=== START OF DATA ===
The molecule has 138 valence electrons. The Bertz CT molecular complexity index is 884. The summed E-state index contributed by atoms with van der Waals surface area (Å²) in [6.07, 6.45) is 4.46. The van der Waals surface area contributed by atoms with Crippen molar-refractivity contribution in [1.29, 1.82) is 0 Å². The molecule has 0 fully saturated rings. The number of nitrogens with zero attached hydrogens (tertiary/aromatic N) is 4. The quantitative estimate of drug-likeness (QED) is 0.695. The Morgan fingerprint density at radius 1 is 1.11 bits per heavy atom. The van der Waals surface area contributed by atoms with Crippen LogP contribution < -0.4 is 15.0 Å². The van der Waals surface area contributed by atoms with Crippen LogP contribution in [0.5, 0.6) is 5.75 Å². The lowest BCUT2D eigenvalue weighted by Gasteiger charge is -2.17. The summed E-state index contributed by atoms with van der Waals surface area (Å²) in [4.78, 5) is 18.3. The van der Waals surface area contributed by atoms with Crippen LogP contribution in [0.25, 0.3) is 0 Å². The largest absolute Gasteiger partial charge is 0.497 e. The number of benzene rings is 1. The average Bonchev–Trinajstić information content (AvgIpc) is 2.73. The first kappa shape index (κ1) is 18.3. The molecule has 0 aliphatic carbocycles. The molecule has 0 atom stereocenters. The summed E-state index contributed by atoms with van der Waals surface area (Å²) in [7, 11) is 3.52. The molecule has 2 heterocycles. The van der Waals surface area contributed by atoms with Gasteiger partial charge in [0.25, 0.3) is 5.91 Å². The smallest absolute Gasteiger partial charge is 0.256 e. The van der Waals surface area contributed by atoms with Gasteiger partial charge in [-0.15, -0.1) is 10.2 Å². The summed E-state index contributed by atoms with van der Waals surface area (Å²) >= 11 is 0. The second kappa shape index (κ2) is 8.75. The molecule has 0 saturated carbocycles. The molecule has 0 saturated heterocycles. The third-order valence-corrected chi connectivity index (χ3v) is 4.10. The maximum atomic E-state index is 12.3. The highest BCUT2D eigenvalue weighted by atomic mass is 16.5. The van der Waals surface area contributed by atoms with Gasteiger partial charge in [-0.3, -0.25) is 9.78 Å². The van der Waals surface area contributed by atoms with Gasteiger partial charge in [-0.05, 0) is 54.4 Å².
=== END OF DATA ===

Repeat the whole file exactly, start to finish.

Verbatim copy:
The molecule has 138 valence electrons. The Bertz CT molecular complexity index is 884. The summed E-state index contributed by atoms with van der Waals surface area (Å²) in [6.07, 6.45) is 4.46. The van der Waals surface area contributed by atoms with Crippen molar-refractivity contribution in [1.29, 1.82) is 0 Å². The molecule has 0 fully saturated rings. The number of nitrogens with zero attached hydrogens (tertiary/aromatic N) is 4. The quantitative estimate of drug-likeness (QED) is 0.695. The Morgan fingerprint density at radius 1 is 1.11 bits per heavy atom. The van der Waals surface area contributed by atoms with Crippen LogP contribution < -0.4 is 15.0 Å². The van der Waals surface area contributed by atoms with Crippen LogP contribution in [0.5, 0.6) is 5.75 Å². The lowest BCUT2D eigenvalue weighted by Gasteiger charge is -2.17. The summed E-state index contributed by atoms with van der Waals surface area (Å²) in [4.78, 5) is 18.3. The van der Waals surface area contributed by atoms with Crippen LogP contribution in [0.25, 0.3) is 0 Å². The largest absolute Gasteiger partial charge is 0.497 e. The number of benzene rings is 1. The average Bonchev–Trinajstić information content (AvgIpc) is 2.73. The first kappa shape index (κ1) is 18.3. The molecule has 0 aliphatic carbocycles. The molecule has 0 atom stereocenters. The summed E-state index contributed by atoms with van der Waals surface area (Å²) in [7, 11) is 3.52. The molecule has 2 heterocycles. The van der Waals surface area contributed by atoms with Gasteiger partial charge in [0.25, 0.3) is 5.91 Å². The smallest absolute Gasteiger partial charge is 0.256 e. The van der Waals surface area contributed by atoms with Gasteiger partial charge in [-0.15, -0.1) is 10.2 Å². The summed E-state index contributed by atoms with van der Waals surface area (Å²) >= 11 is 0. The second kappa shape index (κ2) is 8.75. The molecule has 0 saturated carbocycles. The molecule has 0 saturated heterocycles. The third-order valence-corrected chi connectivity index (χ3v) is 4.10. The maximum atomic E-state index is 12.3. The highest BCUT2D eigenvalue weighted by atomic mass is 16.5. The van der Waals surface area contributed by atoms with Gasteiger partial charge in [-0.3, -0.25) is 9.78 Å². The van der Waals surface area contributed by atoms with Gasteiger partial charge in [-0.05, 0) is 54.4 Å².